Remembering Irish Poet Christopher Nolan

I was so sad to hear that Christopher Nolan passed away last week in Dublin at the age of 43. His remarkable memoir, Under the Eye of the Clock, had an enormous influence on my life when I needed it most.


Nolan was born in 1965 with cerebral palsy as the result of oxygen deprivation. He could not speak, walk or use his hands. But his mother, sensing the intelligence and spirit in his frozen body, devised a system that allowed him to write by pecking out letters, one by one, using a pencil stuck to his forehead. In 1981 at the age of 15, he published a collection of poetry and short stories called Dam-Burst of Dreams. I know what you're thinking: Handicapped kid publishes sweet ditties. But no. Critics in the UK invoked Yeats and Dylan Thomas. Describing himself in the third person, Nolan wrote, "Poetry was his vehicle of expression and truth his hallmark." Indeed. Unfortunately, a snarky piece in People magazine suggested Nolan's mother was pulling the strings, and the book sank in the United States.

But then in 1987, Nolan published Under the Eye of the Clock, his bracingly original autobiography. The book jumped onto the bestseller list here and abroad and went on to win the Whitbread Award, beating out Seamus Heaney, among others.

Two years later, my first daughter was born dark blue, severely oxygen deprived. Like Nolan, she cannot speak, sit up or walk. She has some use of her left arm. In those early years, when my wife and I were struggling hard to keep our lives from falling apart even further, someone gave us a copy of Under the Eye of the Clock, and it was a revelation. Here, finally, was a little hope, an insight into the rich, funny, passionate and vibrant world of someone who appears wholly inert.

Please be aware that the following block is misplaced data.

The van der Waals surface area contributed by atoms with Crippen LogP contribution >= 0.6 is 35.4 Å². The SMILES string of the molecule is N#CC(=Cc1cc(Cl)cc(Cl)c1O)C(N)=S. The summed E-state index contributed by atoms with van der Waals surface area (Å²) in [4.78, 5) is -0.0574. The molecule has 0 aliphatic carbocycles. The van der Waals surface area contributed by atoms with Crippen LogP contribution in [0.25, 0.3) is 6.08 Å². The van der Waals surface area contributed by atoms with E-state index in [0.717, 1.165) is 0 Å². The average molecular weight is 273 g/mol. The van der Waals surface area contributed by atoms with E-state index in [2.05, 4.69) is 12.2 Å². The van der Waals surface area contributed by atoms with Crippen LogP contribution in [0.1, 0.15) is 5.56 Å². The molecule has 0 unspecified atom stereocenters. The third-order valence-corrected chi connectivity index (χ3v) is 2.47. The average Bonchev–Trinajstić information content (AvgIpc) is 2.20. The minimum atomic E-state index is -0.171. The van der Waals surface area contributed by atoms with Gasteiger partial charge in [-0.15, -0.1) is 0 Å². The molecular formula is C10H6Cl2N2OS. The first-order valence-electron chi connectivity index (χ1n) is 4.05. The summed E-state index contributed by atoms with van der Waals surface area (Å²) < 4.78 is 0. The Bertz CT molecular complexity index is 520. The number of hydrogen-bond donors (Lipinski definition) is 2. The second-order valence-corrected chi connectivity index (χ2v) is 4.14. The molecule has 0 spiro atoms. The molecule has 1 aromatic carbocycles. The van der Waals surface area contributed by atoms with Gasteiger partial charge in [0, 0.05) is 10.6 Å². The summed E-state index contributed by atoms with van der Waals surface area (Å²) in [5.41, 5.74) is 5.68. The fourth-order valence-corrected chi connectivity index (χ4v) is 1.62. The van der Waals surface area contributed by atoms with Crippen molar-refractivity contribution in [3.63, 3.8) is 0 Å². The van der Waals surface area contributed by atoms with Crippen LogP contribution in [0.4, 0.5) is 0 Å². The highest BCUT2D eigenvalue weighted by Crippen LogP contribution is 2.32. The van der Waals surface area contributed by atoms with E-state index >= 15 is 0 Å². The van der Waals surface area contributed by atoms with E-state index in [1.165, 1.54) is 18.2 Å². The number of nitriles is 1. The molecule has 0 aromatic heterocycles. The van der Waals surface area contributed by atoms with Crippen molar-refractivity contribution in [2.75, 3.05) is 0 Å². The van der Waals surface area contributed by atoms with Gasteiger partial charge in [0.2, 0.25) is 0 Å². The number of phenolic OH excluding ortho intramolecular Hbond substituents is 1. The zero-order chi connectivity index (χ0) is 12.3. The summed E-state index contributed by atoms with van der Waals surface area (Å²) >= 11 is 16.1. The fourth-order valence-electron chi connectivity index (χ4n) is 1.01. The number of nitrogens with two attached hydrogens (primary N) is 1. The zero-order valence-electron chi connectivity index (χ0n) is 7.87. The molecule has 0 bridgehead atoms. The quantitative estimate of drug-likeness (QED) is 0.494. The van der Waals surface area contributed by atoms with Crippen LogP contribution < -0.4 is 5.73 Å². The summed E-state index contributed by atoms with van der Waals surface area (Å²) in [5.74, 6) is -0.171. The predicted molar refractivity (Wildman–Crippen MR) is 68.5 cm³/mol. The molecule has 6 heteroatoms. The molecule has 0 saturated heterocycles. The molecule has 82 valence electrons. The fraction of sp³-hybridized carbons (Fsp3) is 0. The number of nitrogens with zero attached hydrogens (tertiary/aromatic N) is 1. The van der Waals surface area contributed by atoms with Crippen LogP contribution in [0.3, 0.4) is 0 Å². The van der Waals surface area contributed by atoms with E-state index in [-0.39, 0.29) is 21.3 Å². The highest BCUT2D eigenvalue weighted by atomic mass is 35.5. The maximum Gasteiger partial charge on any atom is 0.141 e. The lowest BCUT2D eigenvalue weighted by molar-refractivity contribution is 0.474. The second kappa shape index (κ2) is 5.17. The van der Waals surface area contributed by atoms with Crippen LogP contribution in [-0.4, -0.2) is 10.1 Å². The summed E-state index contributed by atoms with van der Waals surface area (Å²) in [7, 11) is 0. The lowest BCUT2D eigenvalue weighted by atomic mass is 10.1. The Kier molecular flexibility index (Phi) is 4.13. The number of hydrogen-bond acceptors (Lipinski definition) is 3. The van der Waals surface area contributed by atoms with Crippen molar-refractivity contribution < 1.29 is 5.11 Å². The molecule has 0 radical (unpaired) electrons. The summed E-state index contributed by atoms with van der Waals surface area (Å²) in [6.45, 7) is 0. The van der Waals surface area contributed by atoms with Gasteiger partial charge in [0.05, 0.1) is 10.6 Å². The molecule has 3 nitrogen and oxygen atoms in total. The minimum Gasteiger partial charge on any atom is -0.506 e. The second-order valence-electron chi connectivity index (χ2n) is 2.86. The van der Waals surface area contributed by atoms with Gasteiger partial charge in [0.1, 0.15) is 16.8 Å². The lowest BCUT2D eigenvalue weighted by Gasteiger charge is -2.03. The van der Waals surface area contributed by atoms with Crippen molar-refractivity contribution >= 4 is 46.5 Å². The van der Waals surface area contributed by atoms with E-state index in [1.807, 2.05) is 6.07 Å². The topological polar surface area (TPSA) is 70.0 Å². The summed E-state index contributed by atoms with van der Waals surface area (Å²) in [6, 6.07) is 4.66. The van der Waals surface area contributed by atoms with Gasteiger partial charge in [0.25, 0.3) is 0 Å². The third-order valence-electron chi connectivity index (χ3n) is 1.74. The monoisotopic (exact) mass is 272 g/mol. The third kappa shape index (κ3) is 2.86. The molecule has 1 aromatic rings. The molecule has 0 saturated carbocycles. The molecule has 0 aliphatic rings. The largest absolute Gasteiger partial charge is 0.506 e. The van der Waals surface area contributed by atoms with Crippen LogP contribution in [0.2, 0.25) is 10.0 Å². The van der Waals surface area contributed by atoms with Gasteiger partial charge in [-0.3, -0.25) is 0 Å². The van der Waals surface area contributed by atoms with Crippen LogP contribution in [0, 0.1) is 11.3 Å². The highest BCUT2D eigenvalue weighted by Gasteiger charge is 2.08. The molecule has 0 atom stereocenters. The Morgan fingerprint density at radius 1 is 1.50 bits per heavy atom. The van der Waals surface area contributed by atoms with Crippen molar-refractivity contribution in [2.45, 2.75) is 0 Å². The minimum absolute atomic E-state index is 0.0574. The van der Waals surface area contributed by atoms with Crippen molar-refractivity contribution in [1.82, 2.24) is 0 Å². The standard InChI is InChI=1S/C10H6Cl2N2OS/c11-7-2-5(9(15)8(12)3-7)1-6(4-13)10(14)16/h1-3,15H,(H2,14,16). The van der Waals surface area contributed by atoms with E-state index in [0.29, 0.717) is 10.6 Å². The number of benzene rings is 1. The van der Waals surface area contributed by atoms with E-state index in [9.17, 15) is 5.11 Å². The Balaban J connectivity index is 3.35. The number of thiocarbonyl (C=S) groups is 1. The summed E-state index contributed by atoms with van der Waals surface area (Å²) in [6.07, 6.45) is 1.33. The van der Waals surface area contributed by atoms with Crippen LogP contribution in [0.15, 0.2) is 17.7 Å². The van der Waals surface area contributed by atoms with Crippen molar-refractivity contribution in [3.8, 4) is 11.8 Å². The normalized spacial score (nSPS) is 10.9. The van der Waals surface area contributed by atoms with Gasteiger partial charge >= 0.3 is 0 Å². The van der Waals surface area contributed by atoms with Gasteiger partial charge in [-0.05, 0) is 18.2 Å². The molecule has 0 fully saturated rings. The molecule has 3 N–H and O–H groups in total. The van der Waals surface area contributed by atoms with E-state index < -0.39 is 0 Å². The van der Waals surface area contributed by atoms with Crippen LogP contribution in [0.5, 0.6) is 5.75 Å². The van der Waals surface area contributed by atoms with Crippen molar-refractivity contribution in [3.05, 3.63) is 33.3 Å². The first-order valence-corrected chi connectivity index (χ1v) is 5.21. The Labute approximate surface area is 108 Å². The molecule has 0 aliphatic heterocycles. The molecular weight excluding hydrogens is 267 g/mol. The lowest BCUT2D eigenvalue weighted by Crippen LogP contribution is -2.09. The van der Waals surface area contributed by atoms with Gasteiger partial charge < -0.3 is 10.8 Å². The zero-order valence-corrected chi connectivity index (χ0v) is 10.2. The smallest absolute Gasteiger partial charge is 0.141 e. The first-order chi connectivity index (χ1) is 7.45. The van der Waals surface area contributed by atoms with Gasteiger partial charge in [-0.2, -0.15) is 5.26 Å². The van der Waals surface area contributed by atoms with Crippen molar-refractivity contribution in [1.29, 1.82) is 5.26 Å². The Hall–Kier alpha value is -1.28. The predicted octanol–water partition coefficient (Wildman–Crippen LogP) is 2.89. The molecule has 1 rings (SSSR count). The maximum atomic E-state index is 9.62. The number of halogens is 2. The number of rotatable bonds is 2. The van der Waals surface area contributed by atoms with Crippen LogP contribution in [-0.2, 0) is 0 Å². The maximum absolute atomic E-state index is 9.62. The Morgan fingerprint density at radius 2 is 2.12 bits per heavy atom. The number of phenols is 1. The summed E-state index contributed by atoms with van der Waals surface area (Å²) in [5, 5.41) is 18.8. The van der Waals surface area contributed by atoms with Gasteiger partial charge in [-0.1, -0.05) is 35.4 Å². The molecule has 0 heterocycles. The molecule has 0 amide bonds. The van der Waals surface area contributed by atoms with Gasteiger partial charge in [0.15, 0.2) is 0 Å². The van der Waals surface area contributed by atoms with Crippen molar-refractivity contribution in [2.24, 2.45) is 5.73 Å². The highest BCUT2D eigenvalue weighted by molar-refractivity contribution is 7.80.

I don't know how many copies we've given away to other parents and SPED teachers and administrators. When it fell out of print for several years, we bought used copies through Alibris. (Arcade, bless them, brought the book back in 2000.)

"What can a crippled, speechless boy do?" Nolan asked. "My handicap curtails my collective conscience, obliterates my voice, beckons ridicule of my smile and damns my chances of being accepted as normal."

You weren't normal, Christopher. You were extraordinary.

-- Ron Charles

By Ron Charles |  February 25, 2009; 7:31 AM ET Ron Charles
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